4. Midcoast Maine has had a big contingent of wealthy(er) retirees and vacationers; now the locals, even the middle class locals, cannot afford real estate. My niece, a nurse, and her partner, a harbor pilot (pretty well paid) are trying hard to afford a home, but it’s tough sledding. Same is happening in Marquette, Michigan up on Lake Superior and not in commuting distance of anywhere. Locals cannot afford to live there any more. They have to commute to old mining towns 20 miles away.


    1. I used to live in midcoast Maine and I think that the affordable housing crisis is overstated. When people say “I can’t afford a home” you need to silently append “on the water” to that statement. If you move a few miles inland there are abundant affordable housing stocks left and right.

      Affordable unless you are a semi-employed high school dropout with an off-and-on opioid habit, of which there are many in Maine. But your niece and her partner, from your description, don’t seem to be part of that demographic.


      1. True about moving inland — but he was born and grew up not on the water but not too far away, and could have afforded a house in that town up until just a few years ago. So could stay near his elderly father, etc.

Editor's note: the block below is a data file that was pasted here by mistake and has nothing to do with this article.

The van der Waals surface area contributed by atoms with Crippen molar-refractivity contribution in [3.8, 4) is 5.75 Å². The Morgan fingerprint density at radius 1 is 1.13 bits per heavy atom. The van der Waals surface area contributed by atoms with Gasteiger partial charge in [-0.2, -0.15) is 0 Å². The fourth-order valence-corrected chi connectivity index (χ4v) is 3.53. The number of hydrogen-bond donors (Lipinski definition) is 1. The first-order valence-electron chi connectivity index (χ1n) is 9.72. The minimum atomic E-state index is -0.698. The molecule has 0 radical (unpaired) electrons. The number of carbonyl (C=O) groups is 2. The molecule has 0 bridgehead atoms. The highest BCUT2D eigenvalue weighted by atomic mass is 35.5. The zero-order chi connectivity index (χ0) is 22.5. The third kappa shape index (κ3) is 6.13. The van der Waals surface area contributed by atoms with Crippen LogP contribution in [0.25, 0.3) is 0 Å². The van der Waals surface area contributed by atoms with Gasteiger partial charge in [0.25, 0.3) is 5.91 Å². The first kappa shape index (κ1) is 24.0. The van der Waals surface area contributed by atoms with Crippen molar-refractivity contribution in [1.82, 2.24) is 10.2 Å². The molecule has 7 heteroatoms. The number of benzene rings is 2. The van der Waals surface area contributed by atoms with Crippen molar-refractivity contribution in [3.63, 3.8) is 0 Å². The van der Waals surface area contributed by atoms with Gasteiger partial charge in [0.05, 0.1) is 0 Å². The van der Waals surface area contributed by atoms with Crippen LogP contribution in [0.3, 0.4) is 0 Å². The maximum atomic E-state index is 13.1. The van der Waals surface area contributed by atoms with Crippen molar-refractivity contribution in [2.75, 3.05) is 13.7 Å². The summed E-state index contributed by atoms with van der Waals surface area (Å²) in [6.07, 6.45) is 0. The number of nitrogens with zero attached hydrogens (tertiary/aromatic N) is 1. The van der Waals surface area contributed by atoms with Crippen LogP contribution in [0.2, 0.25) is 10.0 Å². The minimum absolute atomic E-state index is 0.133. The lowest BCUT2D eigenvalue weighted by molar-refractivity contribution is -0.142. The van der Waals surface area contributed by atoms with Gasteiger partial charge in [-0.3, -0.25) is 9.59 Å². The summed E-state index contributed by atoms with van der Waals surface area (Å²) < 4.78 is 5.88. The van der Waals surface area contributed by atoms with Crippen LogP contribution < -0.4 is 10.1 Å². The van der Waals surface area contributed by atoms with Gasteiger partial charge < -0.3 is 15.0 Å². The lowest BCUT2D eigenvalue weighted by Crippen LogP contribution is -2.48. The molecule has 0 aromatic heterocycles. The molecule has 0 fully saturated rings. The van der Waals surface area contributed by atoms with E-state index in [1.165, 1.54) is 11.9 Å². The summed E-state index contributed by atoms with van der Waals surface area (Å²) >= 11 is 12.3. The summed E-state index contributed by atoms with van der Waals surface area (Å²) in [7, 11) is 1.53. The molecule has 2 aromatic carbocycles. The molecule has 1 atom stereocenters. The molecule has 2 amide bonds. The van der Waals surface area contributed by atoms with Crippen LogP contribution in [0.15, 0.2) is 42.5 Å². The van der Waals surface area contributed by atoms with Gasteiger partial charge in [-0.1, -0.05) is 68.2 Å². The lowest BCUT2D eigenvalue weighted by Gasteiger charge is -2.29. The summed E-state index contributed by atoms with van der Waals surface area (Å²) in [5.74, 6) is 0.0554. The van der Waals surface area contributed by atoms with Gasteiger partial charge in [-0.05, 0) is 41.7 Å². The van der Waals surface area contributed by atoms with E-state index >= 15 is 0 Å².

Inland Maine is another story, of course. Very poor in many places, and with affordable (and often quite deteriorated) housing that goes begging.


    2. Aspen has long been like that, but more and more rural towns are joining the trend, including some that not vacation hot spots. I blame increasing wealth inequality, that’s long affected the cities where the rich live, but now more rich are rich enough that they can also have multiple houses.

      Vacationers, who don’t live in an area can create disruptions and increase costs without benefiting those who live there year round. Retirees (and, potentially, their lack of support for families) do as well.

      But families moving to the town could increase value in the community (even if they also increase some house prices), especially if building is not zoned out.


    3. “When people say “I can’t afford a home” you need to silently append “on the water” to that statement.”